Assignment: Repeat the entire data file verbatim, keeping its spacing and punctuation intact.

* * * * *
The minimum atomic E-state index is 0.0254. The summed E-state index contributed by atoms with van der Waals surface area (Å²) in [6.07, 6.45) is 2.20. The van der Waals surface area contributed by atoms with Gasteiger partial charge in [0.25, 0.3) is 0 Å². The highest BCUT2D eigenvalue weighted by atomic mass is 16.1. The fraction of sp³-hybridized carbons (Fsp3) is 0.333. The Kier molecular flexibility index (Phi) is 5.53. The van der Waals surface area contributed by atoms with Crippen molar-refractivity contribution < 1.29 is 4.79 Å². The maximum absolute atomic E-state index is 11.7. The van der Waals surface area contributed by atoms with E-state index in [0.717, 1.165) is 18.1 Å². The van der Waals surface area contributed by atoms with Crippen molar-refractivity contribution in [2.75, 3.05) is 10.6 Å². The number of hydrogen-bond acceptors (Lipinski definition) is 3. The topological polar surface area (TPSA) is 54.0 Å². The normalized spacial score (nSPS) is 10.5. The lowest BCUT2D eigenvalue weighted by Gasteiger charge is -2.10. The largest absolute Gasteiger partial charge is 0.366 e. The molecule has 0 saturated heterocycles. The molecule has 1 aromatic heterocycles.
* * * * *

The minimum atomic E-state index is 0.0254. The summed E-state index contributed by atoms with van der Waals surface area (Å²) in [6.07, 6.45) is 2.20. The van der Waals surface area contributed by atoms with Gasteiger partial charge in [0.25, 0.3) is 0 Å². The highest BCUT2D eigenvalue weighted by atomic mass is 16.1. The fraction of sp³-hybridized carbons (Fsp3) is 0.333. The Kier molecular flexibility index (Phi) is 5.53. The van der Waals surface area contributed by atoms with Crippen molar-refractivity contribution < 1.29 is 4.79 Å². The maximum absolute atomic E-state index is 11.7. The van der Waals surface area contributed by atoms with E-state index in [0.717, 1.165) is 18.1 Å². The van der Waals surface area contributed by atoms with Crippen molar-refractivity contribution in [2.75, 3.05) is 10.6 Å². The number of hydrogen-bond acceptors (Lipinski definition) is 3. The topological polar surface area (TPSA) is 54.0 Å². The normalized spacial score (nSPS) is 10.5. The lowest BCUT2D eigenvalue weighted by Gasteiger charge is -2.10. The largest absolute Gasteiger partial charge is 0.366 e. The molecule has 0 saturated heterocycles. The molecule has 1 aromatic heterocycles.